February 18, 2021
Urban Informatics: From Pre- to Post-COVID
Abstract: Urban informatics is an inherently civic field–using data and technology to better understand and serve communities. The COVID-19 pandemic has put this mission in stark relief, calling on researchers and analysts to use their skills to track infections, highlight inequities, forecast impacts, and offer solutions for building back smarter. Prof. O’Brien will illustrate how this history of a civically-oriented approach to data and technology provides a unique opportunity to contribute in this moment by discussing the efforts of the Boston Area Research Initiative, which convenes researchers, policymakers, practitioners, and local leaders to use data and technology to advance equity, democracy and justice in 21st communities. The talk will summarize a research-policy partnership with the City of Boston’s 311 system on how government and neighborhoods collaboratively maintain public spaces, or “the urban commons.” It will then describe BARI’s more recent pivot to coordinate multiple data sources to fully understand the wide array of inequities in the impact of the pandemic across the city’s neighborhoods, from ability to social distance to economic disparities to housing and evictions to vaccination intentions. Please join us to learn more about this work and how it provides a model of what urban informatics has been and can be.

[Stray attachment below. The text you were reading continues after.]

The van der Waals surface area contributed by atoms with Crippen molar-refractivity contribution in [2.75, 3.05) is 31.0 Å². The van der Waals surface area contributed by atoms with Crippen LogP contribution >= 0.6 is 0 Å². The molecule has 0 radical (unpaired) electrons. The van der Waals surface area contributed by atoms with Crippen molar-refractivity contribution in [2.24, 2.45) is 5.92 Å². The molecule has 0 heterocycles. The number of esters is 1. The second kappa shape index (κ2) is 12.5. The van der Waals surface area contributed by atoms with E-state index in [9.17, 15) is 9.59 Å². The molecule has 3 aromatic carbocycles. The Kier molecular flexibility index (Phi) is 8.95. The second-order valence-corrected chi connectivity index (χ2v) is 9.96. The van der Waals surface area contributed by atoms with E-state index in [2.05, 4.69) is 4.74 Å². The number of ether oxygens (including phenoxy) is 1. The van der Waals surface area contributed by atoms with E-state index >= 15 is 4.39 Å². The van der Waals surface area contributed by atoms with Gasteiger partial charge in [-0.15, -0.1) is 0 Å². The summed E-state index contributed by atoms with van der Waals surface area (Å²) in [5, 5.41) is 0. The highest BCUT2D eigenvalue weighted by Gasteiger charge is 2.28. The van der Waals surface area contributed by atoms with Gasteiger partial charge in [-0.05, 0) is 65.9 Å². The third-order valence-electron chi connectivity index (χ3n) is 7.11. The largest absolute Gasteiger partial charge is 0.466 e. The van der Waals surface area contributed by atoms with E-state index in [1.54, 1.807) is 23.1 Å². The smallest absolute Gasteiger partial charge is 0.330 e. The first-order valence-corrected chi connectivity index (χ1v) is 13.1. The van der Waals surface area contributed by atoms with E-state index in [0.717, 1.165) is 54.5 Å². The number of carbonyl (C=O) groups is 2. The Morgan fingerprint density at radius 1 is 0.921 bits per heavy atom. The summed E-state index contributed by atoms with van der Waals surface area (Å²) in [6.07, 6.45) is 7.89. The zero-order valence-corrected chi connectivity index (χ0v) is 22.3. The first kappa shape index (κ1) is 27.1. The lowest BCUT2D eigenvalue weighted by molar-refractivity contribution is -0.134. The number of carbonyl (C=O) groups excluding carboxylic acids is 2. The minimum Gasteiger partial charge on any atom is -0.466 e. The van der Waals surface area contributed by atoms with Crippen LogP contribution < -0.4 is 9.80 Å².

Dr. Daniel T. O’Brien is an Associate Professor in the School of Public Policy and Urban Affairs and the School of Criminology and Criminal Justice at Northeastern University. His primary expertise is in the use of modern digital data sets to better understand urban processes, particularly the social and behavioral dynamics of neighborhoods. He is Director of the Boston Area Research Initiative, in which capacity he has worked extensively to build effective models of research-policy collaboration that help us to better understand and serve cities. His book The Urban Commons (2018; Harvard University Press) captures the intersection of his scholarly and institutional efforts, using the study of custodianship for neighborhood spaces and infrastructure through Boston’s 311 system to illustrate the potential of cross-sector collaborations in urban informatics.